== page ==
Karti invokes seven-judge Constitution Bench verdict against LOC

Former Union Finance Minister P. Chidambaram’s son Karti Chidambaram arrives at CBI Headquarters in connection with the Foreign Investment Promotion Board (FIPB) approval case, in New Delhi on Wednesday.   | Photo Credit: V. Sudershan

Karti Chidambaram on Friday challenged the Look Out Circular (LOC) issued by the government to prevent him from travelling abroad as an unfair impediment on his fundamental right to personal liberty.

Karti is under CBI scanner in connection with kickbacks paid by INX Media for clearance from the Foreign Investment Promotion Board (FIPB) while his father P. Chidambaram was Finance Minister.

Arguing before a Bench led by Chief Justice of India Dipak Misra, Karti, represented by senior advocate Gopal Subramanium, described the LOC as a fetter on his fundamental right to free movement.

The LOC was issued on June 16. The Madras HC had stayed the LOC. But the Supreme Court subsequently lifted the stay order.

In the previous hearing on August 18, a Bench led by then Chief Justice J.S. Khehar, who retired on August 27, said the court would review the LOC on September 1, provided Karti cooperate with the probe. Following this, CBI questioned Karti on two separate occasions on August 23 and 28.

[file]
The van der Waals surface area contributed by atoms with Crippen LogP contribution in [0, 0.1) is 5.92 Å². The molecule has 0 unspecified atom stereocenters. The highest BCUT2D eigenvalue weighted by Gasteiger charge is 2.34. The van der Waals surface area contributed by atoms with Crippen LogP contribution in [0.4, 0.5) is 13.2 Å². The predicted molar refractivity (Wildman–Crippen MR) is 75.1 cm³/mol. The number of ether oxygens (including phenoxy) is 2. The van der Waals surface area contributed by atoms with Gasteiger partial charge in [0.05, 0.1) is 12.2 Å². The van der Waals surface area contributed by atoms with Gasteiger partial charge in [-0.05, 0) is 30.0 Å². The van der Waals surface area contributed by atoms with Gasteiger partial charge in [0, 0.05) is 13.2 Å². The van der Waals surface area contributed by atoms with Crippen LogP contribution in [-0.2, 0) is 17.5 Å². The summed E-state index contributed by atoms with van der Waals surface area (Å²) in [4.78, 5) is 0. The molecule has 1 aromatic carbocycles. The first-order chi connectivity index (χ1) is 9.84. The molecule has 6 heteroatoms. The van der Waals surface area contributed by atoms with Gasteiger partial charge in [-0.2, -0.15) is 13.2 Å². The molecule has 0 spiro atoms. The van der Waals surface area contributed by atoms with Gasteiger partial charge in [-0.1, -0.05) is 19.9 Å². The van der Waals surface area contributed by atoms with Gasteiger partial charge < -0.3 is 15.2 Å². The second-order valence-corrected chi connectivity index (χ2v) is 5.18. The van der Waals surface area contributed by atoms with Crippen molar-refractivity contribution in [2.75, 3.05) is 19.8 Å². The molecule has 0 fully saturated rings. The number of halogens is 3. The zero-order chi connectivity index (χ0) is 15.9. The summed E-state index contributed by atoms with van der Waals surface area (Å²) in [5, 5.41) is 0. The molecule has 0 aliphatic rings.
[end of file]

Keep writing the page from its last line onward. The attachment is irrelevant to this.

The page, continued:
The new Bench led by Chief Justice Misra, who succeeded Justice Khehar on August 28, did not touch upon the issue of review of the LOC, thus letting it to continue to operate.

Mr. Subramanium submitted the LOC against Karti was a “concept that has just emerged”. He questioned the legality of subjecting Karti to an LOC when there was no non-bailable warrant issued against him.

Mr. Subramanium said the LOC should be examined in the light of the Maneka Gandhi judgment delivered by a seven-judge Constitution Bench of the Supreme Court in 1978. The Maneka Gandhi verdict has held that any law curtailing personal liberty protected under Article 21 should be “just, fair and reasonable”.

“The mere prescription of some kind of procedure cannot ever meet the mandate of Article 21. The procedure prescribed by law has to be fair, just and reasonable, not fanciful, oppressive or arbitrary,” Justice Y.V. Chandrachud, one of the seven judges on the Maneka Gandhi Bench, had written in his judgment.

Justice D.Y. Chandrachud, who is incidentally part of the Bench hearing Karti's case, is his son.

The recent nine-judge Bench which upheld the fundamental right to privacy had re-inforced the Maneka Gandhi judgment's conclusion that personal liberty included the right of a person to travel abroad.

Additional Solicitor General Tushar Mehta, for CBI, countered that the investigation so far has turned up material against Karti to show “jugglery of bank accounts, existence of properties and companies abroad”. Mr. Mehta handed over a sealed cover envelope containing the investigation documents to the court for its perusal.

The court granted CBI time till September 11 to file its rejoinder to an affidavit filed by Karti in the case.

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Printable version | Dec 5, 2020 5:21:55 AM |

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